Find Paper, Faster
Example:10.1021/acsami.1c06204 or Chem. Rev., 2007, 107, 2411-2502
Feasting, not fasting: winter diets of cave hibernating bats in the United States
Frontiers in Zoology  (IF3.172),  Pub Date : 2021-09-23, DOI: 10.1186/s12983-021-00434-9
Bernard, Riley F., Willcox, Emma V., Jackson, Reilly T., Brown, Veronica A., McCracken, Gary F.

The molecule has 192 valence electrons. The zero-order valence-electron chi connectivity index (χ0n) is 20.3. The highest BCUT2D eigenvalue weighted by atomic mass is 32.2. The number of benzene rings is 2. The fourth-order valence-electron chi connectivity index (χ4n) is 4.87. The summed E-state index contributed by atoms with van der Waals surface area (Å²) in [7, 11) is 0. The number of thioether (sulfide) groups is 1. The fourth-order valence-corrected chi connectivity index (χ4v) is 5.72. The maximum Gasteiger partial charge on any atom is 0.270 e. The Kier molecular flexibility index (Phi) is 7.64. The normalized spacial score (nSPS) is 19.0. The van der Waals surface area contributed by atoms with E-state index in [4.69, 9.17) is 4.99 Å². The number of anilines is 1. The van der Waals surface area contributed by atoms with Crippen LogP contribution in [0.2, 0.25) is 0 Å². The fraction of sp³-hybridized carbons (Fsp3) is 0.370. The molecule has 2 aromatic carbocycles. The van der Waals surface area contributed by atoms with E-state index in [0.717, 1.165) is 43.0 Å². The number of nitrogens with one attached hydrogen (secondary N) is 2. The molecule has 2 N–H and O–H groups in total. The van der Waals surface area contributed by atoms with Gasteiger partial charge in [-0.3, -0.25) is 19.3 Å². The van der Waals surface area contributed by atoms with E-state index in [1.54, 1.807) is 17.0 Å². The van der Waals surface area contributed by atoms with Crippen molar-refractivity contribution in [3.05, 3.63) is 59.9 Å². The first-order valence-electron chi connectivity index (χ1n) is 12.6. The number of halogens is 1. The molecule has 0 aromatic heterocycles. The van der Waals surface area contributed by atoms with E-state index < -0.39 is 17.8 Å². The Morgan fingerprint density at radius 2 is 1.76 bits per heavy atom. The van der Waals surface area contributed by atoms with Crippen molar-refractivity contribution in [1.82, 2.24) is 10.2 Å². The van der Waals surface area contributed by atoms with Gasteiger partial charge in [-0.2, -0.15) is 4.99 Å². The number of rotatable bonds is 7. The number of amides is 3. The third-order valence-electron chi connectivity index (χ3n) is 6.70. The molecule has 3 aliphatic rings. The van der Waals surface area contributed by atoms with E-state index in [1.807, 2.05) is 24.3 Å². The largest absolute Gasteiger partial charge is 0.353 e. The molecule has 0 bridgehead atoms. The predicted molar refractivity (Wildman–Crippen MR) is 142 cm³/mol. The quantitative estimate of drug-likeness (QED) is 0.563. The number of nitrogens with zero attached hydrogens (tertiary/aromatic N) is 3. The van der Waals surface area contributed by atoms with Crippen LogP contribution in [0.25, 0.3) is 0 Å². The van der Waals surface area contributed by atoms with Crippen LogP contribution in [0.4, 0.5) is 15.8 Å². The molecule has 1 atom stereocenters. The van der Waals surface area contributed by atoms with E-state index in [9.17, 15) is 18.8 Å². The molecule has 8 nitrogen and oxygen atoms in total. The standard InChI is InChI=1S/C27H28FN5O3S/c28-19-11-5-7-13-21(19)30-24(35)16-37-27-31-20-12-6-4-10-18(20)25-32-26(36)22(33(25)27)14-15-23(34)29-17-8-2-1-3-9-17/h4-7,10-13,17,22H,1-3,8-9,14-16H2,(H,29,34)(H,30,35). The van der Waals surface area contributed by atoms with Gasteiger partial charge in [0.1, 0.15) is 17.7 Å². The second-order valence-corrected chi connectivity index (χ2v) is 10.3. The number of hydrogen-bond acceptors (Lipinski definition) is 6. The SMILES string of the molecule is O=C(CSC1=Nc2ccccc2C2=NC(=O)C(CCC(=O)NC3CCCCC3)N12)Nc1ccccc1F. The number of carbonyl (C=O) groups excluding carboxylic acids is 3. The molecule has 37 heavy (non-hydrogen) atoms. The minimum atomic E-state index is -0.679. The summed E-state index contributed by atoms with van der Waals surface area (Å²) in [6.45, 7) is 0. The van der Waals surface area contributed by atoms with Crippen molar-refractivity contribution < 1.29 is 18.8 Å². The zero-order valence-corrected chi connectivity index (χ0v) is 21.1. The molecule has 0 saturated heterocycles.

Temperate bat species use extended torpor to conserve energy when ambient temperatures are low and food resources are scarce. Previous research suggests that migratory bat species and species known to roost in thermally unstable locations, such as those that roost in trees, are more likely to remain active during winter. However, hibernating colonies of cave roosting bats in the southeastern United States may also be active and emerge from caves throughout the hibernation period. We report what bats are eating during these bouts of winter activity. We captured 2,044 bats of 10 species that emerged from six hibernacula over the course of 5 winters (October–April 2012/2013, 2013/2014, 2015/2016, 2016/2017, and 2017/2018). Using Next Generation sequencing of DNA from 284 fecal samples, we determined bats consumed at least 14 Orders of insect prey while active. Dietary composition did not vary among bat species; however, we did record variation in the dominant prey items represented in species’ diets. We recorded Lepidoptera in the diet of 72.2% of individual Corynorhinus rafinesquii and 67.4% of individual Lasiurus borealis. Diptera were recorded in 32.4% of Myotis leibii, 37.4% of M. lucifugus, 35.5% of M. sodalis and 68.8% of Perimyotis subflavus. Our study is the first to use molecular genetic techniques to identify the winter diet of North American hibernating bats. The information from this study is integral to managing the landscape around bat hibernacula for insect prey, particularly in areas where hibernating bat populations are threatened by white-nose syndrome.